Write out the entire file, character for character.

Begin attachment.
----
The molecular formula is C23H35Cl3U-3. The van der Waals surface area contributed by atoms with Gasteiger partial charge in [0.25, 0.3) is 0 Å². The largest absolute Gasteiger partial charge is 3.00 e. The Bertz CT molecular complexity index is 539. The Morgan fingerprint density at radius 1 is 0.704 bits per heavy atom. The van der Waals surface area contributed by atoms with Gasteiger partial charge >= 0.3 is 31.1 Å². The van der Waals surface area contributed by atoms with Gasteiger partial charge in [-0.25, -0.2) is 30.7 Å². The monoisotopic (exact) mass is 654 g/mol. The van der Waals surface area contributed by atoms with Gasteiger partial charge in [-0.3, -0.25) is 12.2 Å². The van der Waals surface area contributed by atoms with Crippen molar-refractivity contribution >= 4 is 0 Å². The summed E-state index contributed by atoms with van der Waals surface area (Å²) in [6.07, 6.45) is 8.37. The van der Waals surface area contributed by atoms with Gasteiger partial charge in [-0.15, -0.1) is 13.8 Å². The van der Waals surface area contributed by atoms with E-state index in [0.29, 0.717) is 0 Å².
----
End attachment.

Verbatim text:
The molecular formula is C23H35Cl3U-3. The van der Waals surface area contributed by atoms with Gasteiger partial charge in [0.25, 0.3) is 0 Å². The largest absolute Gasteiger partial charge is 3.00 e. The Bertz CT molecular complexity index is 539. The Morgan fingerprint density at radius 1 is 0.704 bits per heavy atom. The van der Waals surface area contributed by atoms with Gasteiger partial charge >= 0.3 is 31.1 Å². The van der Waals surface area contributed by atoms with Gasteiger partial charge in [-0.25, -0.2) is 30.7 Å². The monoisotopic (exact) mass is 654 g/mol. The van der Waals surface area contributed by atoms with Gasteiger partial charge in [-0.3, -0.25) is 12.2 Å². The van der Waals surface area contributed by atoms with Crippen molar-refractivity contribution >= 4 is 0 Å². The summed E-state index contributed by atoms with van der Waals surface area (Å²) in [6.07, 6.45) is 8.37. The van der Waals surface area contributed by atoms with Gasteiger partial charge in [-0.15, -0.1) is 13.8 Å². The van der Waals surface area contributed by atoms with E-state index in [0.29, 0.717) is 0 Å².